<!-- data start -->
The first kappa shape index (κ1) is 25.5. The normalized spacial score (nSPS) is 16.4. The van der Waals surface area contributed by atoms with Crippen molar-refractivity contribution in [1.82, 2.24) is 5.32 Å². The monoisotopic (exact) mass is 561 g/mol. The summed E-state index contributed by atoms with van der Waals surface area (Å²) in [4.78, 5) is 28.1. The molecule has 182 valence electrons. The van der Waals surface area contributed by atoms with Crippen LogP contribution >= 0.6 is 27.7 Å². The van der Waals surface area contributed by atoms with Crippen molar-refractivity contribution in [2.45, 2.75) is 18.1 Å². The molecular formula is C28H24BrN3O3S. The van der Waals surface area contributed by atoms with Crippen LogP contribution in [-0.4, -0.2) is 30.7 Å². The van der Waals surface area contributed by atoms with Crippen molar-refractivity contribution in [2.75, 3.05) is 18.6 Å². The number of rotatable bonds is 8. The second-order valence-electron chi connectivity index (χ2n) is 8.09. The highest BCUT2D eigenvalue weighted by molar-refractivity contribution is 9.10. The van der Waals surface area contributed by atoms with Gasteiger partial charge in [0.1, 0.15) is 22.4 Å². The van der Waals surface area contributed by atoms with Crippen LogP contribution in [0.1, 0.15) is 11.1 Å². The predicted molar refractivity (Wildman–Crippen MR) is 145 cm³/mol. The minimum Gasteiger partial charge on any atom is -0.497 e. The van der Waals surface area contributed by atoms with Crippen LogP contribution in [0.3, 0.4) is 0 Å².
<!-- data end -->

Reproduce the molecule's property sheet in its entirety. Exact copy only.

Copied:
The first kappa shape index (κ1) is 25.5. The normalized spacial score (nSPS) is 16.4. The van der Waals surface area contributed by atoms with Crippen molar-refractivity contribution in [1.82, 2.24) is 5.32 Å². The monoisotopic (exact) mass is 561 g/mol. The summed E-state index contributed by atoms with van der Waals surface area (Å²) in [4.78, 5) is 28.1. The molecule has 182 valence electrons. The van der Waals surface area contributed by atoms with Crippen LogP contribution >= 0.6 is 27.7 Å². The van der Waals surface area contributed by atoms with Crippen molar-refractivity contribution in [2.45, 2.75) is 18.1 Å². The molecular formula is C28H24BrN3O3S. The van der Waals surface area contributed by atoms with Crippen LogP contribution in [-0.4, -0.2) is 30.7 Å². The van der Waals surface area contributed by atoms with Crippen molar-refractivity contribution in [2.75, 3.05) is 18.6 Å². The number of rotatable bonds is 8. The second-order valence-electron chi connectivity index (χ2n) is 8.09. The highest BCUT2D eigenvalue weighted by molar-refractivity contribution is 9.10. The van der Waals surface area contributed by atoms with Gasteiger partial charge in [0.1, 0.15) is 22.4 Å². The van der Waals surface area contributed by atoms with Crippen LogP contribution in [0.1, 0.15) is 11.1 Å². The predicted molar refractivity (Wildman–Crippen MR) is 145 cm³/mol. The minimum Gasteiger partial charge on any atom is -0.497 e. The van der Waals surface area contributed by atoms with Crippen LogP contribution in [0.3, 0.4) is 0 Å².